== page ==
On Friday morning, I set off on a Club trip to Coruisk.
Setting off from home at 5.00am allowed plenty of time to reach Elgol to catch the Early bird AquaXplore RIB to Coruisk.
View from Elgol:
Crossing by RIB was brilliant, a really fast boat
Aboard the AquaXplore RIB:
The crossing took around 20 minutes including a stop en-route to admire the seals.
Heading for Coruisk aboard the RIB:
During the crossing, we got good views of our first intended hill, Sgurr na Stri.
Sgurr na Stri:
It was great to get close to the basking seals.
Sunbathing seals, near Coruisk:
Seals and Shag, near Coruisk:
After disembarking from the RIB at the landing steps, we walked the hundred or so metres to the Coruisk Hut. After opening up the hut and leaving our provisions for the weekend, Dave, Bob
and I set out for Sgurr na Stri.
Unfortunately, the Cuillin were capped in cloud during most of the walk
I have therefore only posted a few photos from this walk as the views weren’t as good as they could have been.
It was nice to get my first ever view of the Dubh Ridge. It looks steeper
than I imagined it would be. I hope to do this route at some point in the future.
We made our ascent towards the monument and then up the ridge towards the twin tops of Sgurr na Stri.
Dubh Ridge and start of Druim nan Ramh ridge:
Bob and I visited the west-top first while Dave visited the east-top, then
myself and Bob visited the east-top while Dave visited the west-top
Optional scrambling to west-top of Sgurr na Stri:
Dave at east-top of Sgurr na Stri:
The views from the summit were still pretty-good despite the cloud but was this really the best view in Scotland?
To answer this, I definitely need to come back to find out.
View to Camusunary from summit of Sgurr na Stri:
Loch na Cuilce from summit of Sgurr na Stri:
Loch na Cuilce and Loch Coruisk from the summit of Sgurr na Stri:
We returned to the Coruisk Hut via the same route before spending our first night in the hut.
Inside the Coruisk Hut:
Inside the Coruisk Hut:
The next day, Bob, Cliff, Deirdre and I set off for Marsco. Elsie and Dave accompanied us as far as the bealach and Catriona accompanied us to the base of Marsco.
Saturday turned out to be a much nicer day than Friday
We set off from the Coruisk Hut towards the stepping stones across the Scavaig River.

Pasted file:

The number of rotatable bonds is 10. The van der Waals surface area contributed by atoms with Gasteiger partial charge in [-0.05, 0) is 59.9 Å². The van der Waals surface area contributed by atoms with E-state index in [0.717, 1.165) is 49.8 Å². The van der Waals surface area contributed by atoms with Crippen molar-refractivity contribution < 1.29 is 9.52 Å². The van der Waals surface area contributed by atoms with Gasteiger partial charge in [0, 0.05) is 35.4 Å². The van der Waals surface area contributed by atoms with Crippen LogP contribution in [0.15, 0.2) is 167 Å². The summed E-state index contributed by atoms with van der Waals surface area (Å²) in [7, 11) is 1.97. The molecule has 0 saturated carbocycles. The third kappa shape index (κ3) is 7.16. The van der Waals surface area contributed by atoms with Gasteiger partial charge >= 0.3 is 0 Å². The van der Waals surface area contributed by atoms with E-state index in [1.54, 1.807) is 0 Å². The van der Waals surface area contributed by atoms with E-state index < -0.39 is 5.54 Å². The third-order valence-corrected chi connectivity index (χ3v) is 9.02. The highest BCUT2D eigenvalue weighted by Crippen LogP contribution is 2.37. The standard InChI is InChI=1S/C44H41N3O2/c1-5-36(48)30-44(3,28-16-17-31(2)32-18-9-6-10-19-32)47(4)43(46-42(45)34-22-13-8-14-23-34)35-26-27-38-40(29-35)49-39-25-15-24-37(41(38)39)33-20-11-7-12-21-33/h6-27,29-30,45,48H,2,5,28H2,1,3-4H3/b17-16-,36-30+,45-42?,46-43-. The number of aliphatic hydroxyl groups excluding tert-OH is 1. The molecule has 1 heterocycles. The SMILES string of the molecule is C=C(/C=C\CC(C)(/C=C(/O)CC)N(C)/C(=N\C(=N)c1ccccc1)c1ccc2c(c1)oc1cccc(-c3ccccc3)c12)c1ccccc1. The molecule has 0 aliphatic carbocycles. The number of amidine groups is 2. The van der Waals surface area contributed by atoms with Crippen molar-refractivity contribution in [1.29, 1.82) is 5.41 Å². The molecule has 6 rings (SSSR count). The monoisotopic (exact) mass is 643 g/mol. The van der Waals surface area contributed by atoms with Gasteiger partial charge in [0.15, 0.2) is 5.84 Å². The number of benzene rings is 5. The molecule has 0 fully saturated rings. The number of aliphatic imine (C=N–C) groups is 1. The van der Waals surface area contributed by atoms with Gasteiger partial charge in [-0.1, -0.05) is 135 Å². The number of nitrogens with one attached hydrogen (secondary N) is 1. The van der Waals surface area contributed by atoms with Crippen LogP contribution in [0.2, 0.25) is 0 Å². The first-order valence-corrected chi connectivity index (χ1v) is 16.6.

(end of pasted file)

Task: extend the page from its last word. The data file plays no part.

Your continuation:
Dave and Deirdre crossing the Stepping Stones:
Bob, Catriona and Cliff crossing the Stepping Stones:
Beyond the stepping stones, we followed the same route as per the day previous towards the bealach between Druim Hain and Sgurr Hain.
Start of Druim nan Ramh ridge from ascent towards bealach:
As we started our ascent, I noticed evidence of a large rockfall below Sgurr
nan Eag. I couldn’t recall seeing this rockfall the day previous. I checked
my camera for the photos I had taken the day previous and confirmed this rockfall was not there
the day before. Bob and I had heard what we thought was a strange aeroplane
noise at 8:15 that morning, turns out it was this rockfall. Chris had left
before us on Saturday morning and witnessed and photographed this rockfall taking place.
Large rockfall below Sgurr nan Eag:
Photo by Chris of the rockfall taking place:
Looking back towards the starting point:
As we ascended towards the bealach, I particularly enjoyed the view towards Sgurr na h-Uamha.
Sgurr na h-Uamha looks a fine pointy peak when seen from the South.
Loch a’ Choire Riabhach with shapely Sgurr na h-Uamha in background:
The views across to the Cuillin were pretty-good and they were to get even better as the day went on.
Cuillin Ridge (Stitched Panorama):
On reaching the bealach, it was great to get our first view of Marsco. It
was still some way off!
Marsco and Ruadh Stac:
As we started our descent towards Srath na Creitheach, I came up with the idea of undertaking a circuit
i.e. going back via Camusunary and the “Bad Step” instead of returning the same way. Bob and Deirdre were also up for this